The three zones delimited within the Silesian–Kraków region also differ in terms of their hydrogeological and thermal conditions.
In the western zone (the eastern part of the Upper Silesian Basin), the Lower Carboniferous–Devonian complex generally exhibits poor reservoir parameters, which was determined, inter alia, in the Sosnowiec IG-1 well (Figure 1
). Within this zone, filtration coefficients ranged from 10−8
m/s and flow rates did not exceed 1 m3
]. However, on a local scale, this complex may exhibit favorable reservoir parameters, as observed, e.g., in the area of Bielsko, Kęty, Ustroń and Sucha, where water flow rates reached 20 m3
/h. These are not high flow rates, but well stimulation, e.g., through acidizing, could significantly increase them, as was the case in, e.g., carbonate complexes in Podhale region [27
]. The waters occurring here are brines with mineral content ranging from 100 (Kęty area) to 180 g/L (Sosnowiec, Spytkowice areas), and mineral content increases with depth as a rule.
Temperature variation within the complex in question in the western zone is best illustrated by the Sosnowiec IG-1 well (Figure 5
A) located within the Upper Silesian Basin (S-IG1, Figure 1
]. The Lower Carboniferous–Devonian complex occurs here within the depth interval of 1370–3150 m (from −1120 to −2900 m a.s.l.). The temperature of the top surface of the complex is about 57 °C, and the temperature of the bottom surface is about 97 °C. The temperature of 70 °C occurs already at a depth of 1870 m, so this is a positive anomaly compared to the rest of the country. Surface heat flow density is about 70 mW/m2 [18
], which can be considered average for the entire western zone, and the mean geothermal gradient varies from 2.0 to 4.4 °C/100 m.
In the central zone (the Kraków–Lubliniec Zone), the complex was subject to dramatic tectonic changes in the Variscan orogeny, which led to the disintegration of its layers, a significant increase in their inclination angle when the orogen was uplifted and the formation of tectonic overthrusts where Devonian formations often overlie those of the Lower Carboniferous (Figure 2
and Figure 4
). Even in wells situated in close proximity to one another, the top layer of the Lower Carboniferous–Devonian complex may be located at very different depths, and unconformable Devonian formations are sometimes present above Lower Carboniferous ones. Figure 2
, Figure 4
and Figure 6
show that the top surface of the complex in this zone is located at relatively small depths, but the formations themselves can reach very large apparent thicknesses (e.g., in the Kryspinów 1 well, the top of the complex is at −10 m a.s.l., while its bottom is at a depth of around −2000 m a.s.l., Figure 2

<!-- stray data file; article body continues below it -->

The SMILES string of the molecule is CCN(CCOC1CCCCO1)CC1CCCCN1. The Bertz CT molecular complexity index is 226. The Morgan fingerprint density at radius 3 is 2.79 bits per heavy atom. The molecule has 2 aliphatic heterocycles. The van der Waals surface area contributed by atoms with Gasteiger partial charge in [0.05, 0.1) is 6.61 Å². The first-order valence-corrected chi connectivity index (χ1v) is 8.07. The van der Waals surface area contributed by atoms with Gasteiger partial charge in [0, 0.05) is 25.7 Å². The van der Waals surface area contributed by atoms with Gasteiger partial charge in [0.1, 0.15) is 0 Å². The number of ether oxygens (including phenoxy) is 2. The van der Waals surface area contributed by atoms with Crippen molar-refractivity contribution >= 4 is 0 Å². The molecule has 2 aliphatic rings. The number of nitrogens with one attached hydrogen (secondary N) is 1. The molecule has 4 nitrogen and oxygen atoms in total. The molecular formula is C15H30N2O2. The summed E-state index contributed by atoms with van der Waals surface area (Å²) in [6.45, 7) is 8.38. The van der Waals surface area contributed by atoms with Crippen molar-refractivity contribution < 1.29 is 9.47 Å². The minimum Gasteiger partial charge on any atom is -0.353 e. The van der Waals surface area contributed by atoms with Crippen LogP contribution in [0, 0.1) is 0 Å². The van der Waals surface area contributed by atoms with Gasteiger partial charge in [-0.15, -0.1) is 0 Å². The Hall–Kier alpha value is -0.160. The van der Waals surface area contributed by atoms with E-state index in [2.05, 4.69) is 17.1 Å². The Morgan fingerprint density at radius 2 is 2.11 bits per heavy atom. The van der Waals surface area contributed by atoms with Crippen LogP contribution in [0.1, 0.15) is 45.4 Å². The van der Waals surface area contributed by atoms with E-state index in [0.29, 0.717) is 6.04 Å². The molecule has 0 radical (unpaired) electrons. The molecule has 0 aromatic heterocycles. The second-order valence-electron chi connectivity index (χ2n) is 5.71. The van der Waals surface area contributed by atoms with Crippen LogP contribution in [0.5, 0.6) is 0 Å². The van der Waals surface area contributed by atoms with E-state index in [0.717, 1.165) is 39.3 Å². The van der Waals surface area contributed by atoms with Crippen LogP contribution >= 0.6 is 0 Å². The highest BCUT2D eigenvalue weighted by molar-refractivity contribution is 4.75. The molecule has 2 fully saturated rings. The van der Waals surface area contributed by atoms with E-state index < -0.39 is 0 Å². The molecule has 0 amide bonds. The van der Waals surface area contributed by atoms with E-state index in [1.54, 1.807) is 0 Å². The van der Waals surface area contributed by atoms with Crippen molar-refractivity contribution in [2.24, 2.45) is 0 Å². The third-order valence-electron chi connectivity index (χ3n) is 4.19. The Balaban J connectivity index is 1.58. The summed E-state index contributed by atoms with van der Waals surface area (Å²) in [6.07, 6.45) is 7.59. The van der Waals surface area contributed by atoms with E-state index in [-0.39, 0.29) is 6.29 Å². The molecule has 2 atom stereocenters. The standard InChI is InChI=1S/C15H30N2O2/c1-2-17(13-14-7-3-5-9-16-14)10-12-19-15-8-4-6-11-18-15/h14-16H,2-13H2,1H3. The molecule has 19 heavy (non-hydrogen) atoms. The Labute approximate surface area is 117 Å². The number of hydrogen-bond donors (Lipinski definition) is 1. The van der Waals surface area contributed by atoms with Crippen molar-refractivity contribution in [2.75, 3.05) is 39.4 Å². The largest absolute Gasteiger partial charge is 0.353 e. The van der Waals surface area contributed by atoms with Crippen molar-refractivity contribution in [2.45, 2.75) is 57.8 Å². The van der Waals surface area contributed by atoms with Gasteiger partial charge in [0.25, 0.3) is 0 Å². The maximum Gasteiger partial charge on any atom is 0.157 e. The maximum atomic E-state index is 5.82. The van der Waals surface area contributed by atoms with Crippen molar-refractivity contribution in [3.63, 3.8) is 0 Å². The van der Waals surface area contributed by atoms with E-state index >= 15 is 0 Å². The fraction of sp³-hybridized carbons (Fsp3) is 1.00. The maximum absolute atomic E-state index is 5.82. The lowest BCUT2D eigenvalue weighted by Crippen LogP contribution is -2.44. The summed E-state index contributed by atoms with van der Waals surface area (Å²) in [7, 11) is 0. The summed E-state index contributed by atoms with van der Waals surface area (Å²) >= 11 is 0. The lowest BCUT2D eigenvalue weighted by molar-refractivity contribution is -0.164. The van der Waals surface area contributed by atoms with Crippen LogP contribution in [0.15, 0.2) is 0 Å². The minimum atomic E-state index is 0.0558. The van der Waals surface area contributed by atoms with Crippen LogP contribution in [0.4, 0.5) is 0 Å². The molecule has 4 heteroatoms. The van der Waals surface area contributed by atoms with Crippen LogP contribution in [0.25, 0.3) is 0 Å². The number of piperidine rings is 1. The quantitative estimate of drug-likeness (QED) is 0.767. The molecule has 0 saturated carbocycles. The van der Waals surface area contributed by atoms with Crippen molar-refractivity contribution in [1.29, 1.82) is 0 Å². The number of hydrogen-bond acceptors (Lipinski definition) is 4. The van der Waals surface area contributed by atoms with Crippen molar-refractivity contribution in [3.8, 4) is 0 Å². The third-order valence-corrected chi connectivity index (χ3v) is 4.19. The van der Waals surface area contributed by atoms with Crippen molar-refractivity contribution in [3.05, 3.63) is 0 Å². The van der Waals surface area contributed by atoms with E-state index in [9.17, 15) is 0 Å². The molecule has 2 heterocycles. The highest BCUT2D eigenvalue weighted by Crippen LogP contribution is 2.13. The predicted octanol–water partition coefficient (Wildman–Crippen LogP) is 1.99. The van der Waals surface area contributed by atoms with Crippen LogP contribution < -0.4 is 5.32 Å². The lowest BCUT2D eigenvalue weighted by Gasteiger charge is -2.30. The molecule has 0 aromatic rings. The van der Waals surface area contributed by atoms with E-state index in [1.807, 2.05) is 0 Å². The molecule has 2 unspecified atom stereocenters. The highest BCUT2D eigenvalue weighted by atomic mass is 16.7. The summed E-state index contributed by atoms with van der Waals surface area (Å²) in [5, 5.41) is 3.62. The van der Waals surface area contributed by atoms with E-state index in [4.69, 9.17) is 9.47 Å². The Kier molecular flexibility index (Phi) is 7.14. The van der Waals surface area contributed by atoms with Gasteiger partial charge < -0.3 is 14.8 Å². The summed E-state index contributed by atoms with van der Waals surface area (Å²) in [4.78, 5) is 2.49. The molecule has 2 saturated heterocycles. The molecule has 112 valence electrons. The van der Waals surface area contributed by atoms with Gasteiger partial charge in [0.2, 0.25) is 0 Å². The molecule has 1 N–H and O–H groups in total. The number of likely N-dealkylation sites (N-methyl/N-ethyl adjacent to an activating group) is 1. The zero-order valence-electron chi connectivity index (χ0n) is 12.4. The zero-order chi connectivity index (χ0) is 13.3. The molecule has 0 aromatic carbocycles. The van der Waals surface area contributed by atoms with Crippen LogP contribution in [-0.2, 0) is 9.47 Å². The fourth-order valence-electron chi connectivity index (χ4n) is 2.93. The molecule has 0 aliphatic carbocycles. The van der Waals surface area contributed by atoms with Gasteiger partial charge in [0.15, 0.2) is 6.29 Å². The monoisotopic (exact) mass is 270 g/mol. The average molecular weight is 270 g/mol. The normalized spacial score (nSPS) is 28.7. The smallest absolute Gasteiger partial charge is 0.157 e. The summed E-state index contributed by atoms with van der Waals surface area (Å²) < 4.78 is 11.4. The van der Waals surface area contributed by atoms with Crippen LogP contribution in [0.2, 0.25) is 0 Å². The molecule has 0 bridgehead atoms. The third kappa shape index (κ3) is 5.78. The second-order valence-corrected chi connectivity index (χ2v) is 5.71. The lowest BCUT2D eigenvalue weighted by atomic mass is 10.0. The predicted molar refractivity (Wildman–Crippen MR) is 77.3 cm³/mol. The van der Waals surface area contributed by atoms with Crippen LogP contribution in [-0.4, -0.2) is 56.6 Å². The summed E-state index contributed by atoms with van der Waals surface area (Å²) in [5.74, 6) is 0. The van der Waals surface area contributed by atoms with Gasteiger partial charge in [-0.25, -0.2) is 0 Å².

). In this zone, favorable reservoir parameters occur mainly in the carbonate formations of the complex present in shallow near-surface zones. In the Kryspinów 1 well, water flow rates from Lower Carboniferous formations amounted to around 20 m3
/h, and in the area of Krzeszowice (15 km to the west of Kraków) they reached around 200 m3
/h; however, those were cold (14–17 °C) and fresh waters. Filtration coefficients here ranged up to 1.3∙10−5
In the Carpathians, where the Kraków–Lubliniec Zone underthrusts Miocene and flysch formations (Figure 3
), water from Lower Carboniferous formations was found, among others, in the Głogoczów IG-1 well (Figure 1
, Table 1
) with a maximum porosity of 21% and a maximum permeability of about 90 mD (Table 1
gives values for the top surface of the aquifer). However, the average porosity of Lower Carboniferous formations in the area of the Carpathians is around 8% and the average permeability is 10 mD [28
]. Local zones with higher flow rates are probably associated with fracturing zones near tectonic dislocations. Carbonate Devonian formations in the Carpathians exhibit slightly larger reservoir parameter values: the range of porosity values is 0–17% and permeability ranges from 0 to 125 mD (for instance in the Mogilany 1 well: porosity 0.3–13%, permeability 0–6 mD, location on Figure 6
and Figure 7
). The mineral content of waters in this zone varies from about 0.5 (Kryspinów 1 well) to 180 g/L in the Myślenice area (Głogoczów IG-1 well).
Thermal conditions in the central zone are illustrated by the Głogoczów IG-1 well (Figure 5
B) located in the Carpathians (G-IG1, Figure 1
]. Here, the Lower Carboniferous–Devonian complex occurs in the depth interval from 1450 to 2470 m (from −1140 to −2160 m a.s.l.). The temperature of the top of the complex is about 50 °C and the temperature of its bottom is about 70 °C. The temperature of 70 °C occurs at a depth of 2470 m. These are fairly typical conditions on a national scale. Surface heat flow density is about 50 mW/m2
for the area outside the Carpathians [10
] and about 70 mW/m2
for the Carpathian area [24
]. The mean geothermal gradient in the Carpathian area is about 2.4 °C/100 m [24
] and outside the Carpathians it is 2.3 °C/100 m [10
]. These values are, therefore, much lower than in the western zone.